By Natalie Giddings.
As programmatic platforms begin to swallow the ad industry whole, Natalie Giddings, partner at The Remarkables Group, explains why automation isn’t the future of good influencer marketing.
Truly great influencer marketing is a remarkable intersection of branded content and leveraging the trusted voices of individuals who have built avid followings. The biggest advantage to influencer marketing – when done well – is the genuine endorsement of a brand by a person who has built significant trust capital with their audience.
Kylie Jenner is HiSmile’s most prominent influencer
The “secret sauce” to a successful influencer strategy is aligning with the right people to co-create content that places a brand in high esteem in the hearts and minds of the people who might want and need that product or service.
During a recent trip to Content Marketing World in Cleveland, it was clear there was no shortage of influencer platforms promising to automate and make influencer marketing simple. A new platform is launched every week it seems.
We can see why these platforms are currently in vogue. We’ve met only a handful of Australian businesses who have a dedicated in-house resource to manage influencer activity. These individuals are part of organisations of 300 employees upwards, and as you can imagine their roles are pretty action-packed.
In addition to this, influencers are still thought of as a bolt-on by many brands, rather than a core element of the overall marketing or communications strategy. As a result, an influencer activity tends to be rushed in at the end of a larger campaign, rather than being baked into the strategy from the outset.
So I can empathise with the temptation to try and condense the time it takes to research, engage and launch an influencer program. The hard truth is that effective influencer activity takes time. And quite a bit of it.
Fully automating a brand’s influencer strategy brings with it a plethora of potential pitfalls, including:
Influencers not fitting the brand/campaignA large amount of dissection, consideration and negotiation is required to choose the right influencers for the job. Coming up with a winning match between the brand and influencers is a combination of art and science. Several conversations need to be had to draw out the best approach.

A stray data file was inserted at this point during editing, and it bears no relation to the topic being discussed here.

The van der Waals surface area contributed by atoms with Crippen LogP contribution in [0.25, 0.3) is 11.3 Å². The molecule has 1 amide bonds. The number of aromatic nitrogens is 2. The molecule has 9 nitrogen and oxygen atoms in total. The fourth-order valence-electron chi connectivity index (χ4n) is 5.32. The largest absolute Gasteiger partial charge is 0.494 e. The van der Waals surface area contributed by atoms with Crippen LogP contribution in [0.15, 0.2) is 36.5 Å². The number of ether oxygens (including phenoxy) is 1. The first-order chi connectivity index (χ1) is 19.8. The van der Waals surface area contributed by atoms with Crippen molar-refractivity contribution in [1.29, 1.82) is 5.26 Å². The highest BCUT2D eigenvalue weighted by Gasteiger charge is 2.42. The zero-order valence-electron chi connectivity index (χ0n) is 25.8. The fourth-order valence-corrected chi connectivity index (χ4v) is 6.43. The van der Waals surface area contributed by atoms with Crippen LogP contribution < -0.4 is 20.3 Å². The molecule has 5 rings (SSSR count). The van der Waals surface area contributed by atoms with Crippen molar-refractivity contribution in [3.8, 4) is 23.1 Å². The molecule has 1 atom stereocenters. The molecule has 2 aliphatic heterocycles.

Not engaging true advocates
There is no way to identity if somebody is a true advocate for your brand through mass briefing. It does take longer to track down the right people and do the relevant vetting. However, the outcome is always better. Recently we had an experience where on paper an influencer seemed perfect for a brand campaign, and had submitted excellent initial content for the brief. When our team moved on to the next stage of selection, they found a post she had done for a direct competitor’s product only a couple of weeks prior.
Like any other partners in a marketing ecosystem, influencers need access to the brand representatives to become truly embedded and so the resulting content feels genuinely authentic.
Crafting the message shouldn’t be robotic, like reading a script. Influencers are co-creators and an effective dialogue is required to build and shape the story to align with their audience, channel or formats.
Lack of consistency
There is risk of not projecting a consistent message. Planning regular, reoccurring reminders of your brand is the very definition of branding. When there are too many messages in too many hands, the power of the brand is lost. There must be a level of consistency, without putting words in the influencers’ mouths of course.
Brand safety hazards
Background checks need to be done. Brand safety should be considered. Just like you carefully choose where your brand is placed within which magazine covers and websites, shouldn’t you integrate exactly where your brand will land.
There is absolutely a role for automated platforms, and we ourselves weave these platforms into the strategies we create for our clients. However, they’re a tactic that is part of a broader tapestry – that tapestry being the over-arching strategy.
Successful influencer marketing has its own dedicated strategy, which is then brought to life via one or more touchpoints. The risks become real when the brand considers an automated campaign as their entireinfluencer strategy, believing that if they spend on a campaign with an automated platform, that they have in effect “ticked the box” on influencers.
Like any channel, influencer marketing requires a strategy. There will be occasions when a quick-fire tactical campaign is required, however in order to build true longevity and ROI in the influencer space these should be few and far between.
The old adage “you get back what you put in” has never rung truer.
Natalie Giddings is a partner at The Remarkables Group.
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